God has created different sorts of things. In particular He has created matter, which is simply controlled by His laws of nature (the laws we attempt to discover in the natural sciences).
He has also created spiritual beings, angels and human souls, which have free will; they are also governed by God’s laws—His commandments—but they are free to decide whether or not to obey. This freedom makes spiritual beings more like God than matter is, and gives us much greater dignity and value. Ultimately, the reason for freedom is to enable us to love; for love, by definition, has to be freely given.
It is therefore an indication of God’s infinite goodness and power that He has created such spiritual beings. Now it doesn’t make sense for God to give a being free will and then force it to obey His commandments. If God was going to do that, He might as well limit Himself to creating only matter. But if spiritual beings can disobey God’s commandments, then bad things can happen. Paradoxically, it is a mark of God’s goodness, power and love that He can create us with so much power that we can do bad things.
We need to add one more point. God is also all-wise. He knows that even if bad things can happen, He is powerful enough to restore all things at the end of the world—and that indeed is our hope.
May - June 2017
Recent Blog Posts
- Blog: 12.01.17
- Blog: 13.12.16
- Blog: 09.10.16On his blog and in a recent Catholic Herald piece (9.9.16) Bishop Robert Barron offers some excellent reflections upon a recent Pew survey looking at reasons why young people are leaving Christianity in droves. He well shows how Roman Catholic leaders and teachers are dangerously underestimating ...Read More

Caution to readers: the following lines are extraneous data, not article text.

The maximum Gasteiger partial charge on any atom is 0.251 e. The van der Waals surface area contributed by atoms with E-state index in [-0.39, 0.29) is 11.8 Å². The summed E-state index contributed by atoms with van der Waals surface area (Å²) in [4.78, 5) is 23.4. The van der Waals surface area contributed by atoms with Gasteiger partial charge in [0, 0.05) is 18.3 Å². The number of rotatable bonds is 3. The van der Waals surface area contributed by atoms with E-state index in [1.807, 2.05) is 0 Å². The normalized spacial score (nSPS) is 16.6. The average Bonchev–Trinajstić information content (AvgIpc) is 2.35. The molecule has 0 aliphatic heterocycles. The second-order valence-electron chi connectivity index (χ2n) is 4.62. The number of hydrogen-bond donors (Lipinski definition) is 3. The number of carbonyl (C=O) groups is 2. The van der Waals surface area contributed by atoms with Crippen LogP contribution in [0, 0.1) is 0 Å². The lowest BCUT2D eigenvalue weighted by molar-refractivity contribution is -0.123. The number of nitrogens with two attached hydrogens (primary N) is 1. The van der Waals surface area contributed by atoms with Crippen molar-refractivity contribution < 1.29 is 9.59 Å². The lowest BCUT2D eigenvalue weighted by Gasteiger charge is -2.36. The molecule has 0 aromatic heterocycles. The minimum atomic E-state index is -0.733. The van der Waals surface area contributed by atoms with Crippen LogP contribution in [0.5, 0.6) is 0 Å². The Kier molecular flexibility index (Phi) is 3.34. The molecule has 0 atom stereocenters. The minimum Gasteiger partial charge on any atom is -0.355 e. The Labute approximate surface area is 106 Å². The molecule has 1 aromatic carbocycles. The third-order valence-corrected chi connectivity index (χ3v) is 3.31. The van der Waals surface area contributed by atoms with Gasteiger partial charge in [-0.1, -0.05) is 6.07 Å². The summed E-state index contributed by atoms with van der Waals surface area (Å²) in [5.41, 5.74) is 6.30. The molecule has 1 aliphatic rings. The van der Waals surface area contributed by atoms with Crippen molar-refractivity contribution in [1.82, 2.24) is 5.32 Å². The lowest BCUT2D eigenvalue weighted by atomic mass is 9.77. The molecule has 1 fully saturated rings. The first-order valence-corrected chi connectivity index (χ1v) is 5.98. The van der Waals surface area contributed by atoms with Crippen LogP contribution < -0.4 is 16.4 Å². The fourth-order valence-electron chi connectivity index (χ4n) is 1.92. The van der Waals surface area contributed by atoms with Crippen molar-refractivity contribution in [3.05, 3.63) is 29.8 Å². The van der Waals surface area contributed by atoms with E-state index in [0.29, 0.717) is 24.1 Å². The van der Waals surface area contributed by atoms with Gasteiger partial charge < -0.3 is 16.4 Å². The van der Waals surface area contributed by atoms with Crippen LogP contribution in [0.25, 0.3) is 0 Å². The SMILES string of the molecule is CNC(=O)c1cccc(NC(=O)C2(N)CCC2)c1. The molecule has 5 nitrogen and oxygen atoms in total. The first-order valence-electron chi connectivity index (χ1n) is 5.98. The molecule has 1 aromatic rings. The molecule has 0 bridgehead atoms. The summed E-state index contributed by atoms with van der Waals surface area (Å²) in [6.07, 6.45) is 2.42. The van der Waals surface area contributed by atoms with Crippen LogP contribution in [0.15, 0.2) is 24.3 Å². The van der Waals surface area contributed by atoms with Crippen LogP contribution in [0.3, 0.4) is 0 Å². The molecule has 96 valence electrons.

- Blog: 23.08.16
- Blog: 08.08.16On 23 June 2016 a referendum was held in which a narrow majority of voters in the United Kingdom (nearly 52%) voted in favour of leaving the European Union, the so-called “Brexit”. This contrasts with the large majority (67%) who had voted to join the then European Community in 1975. ...Read More
- Blog: 17.07.16Thirty odd years after this overview of twentieth century Catholic intellectual culture, the points of James Hitchcock seem even more relevant. Below are some extracts but the, significantly longer, full article repays study. [Post-mortem on a rebirth. The Catholic Intellectual Renaissance, from ...Read More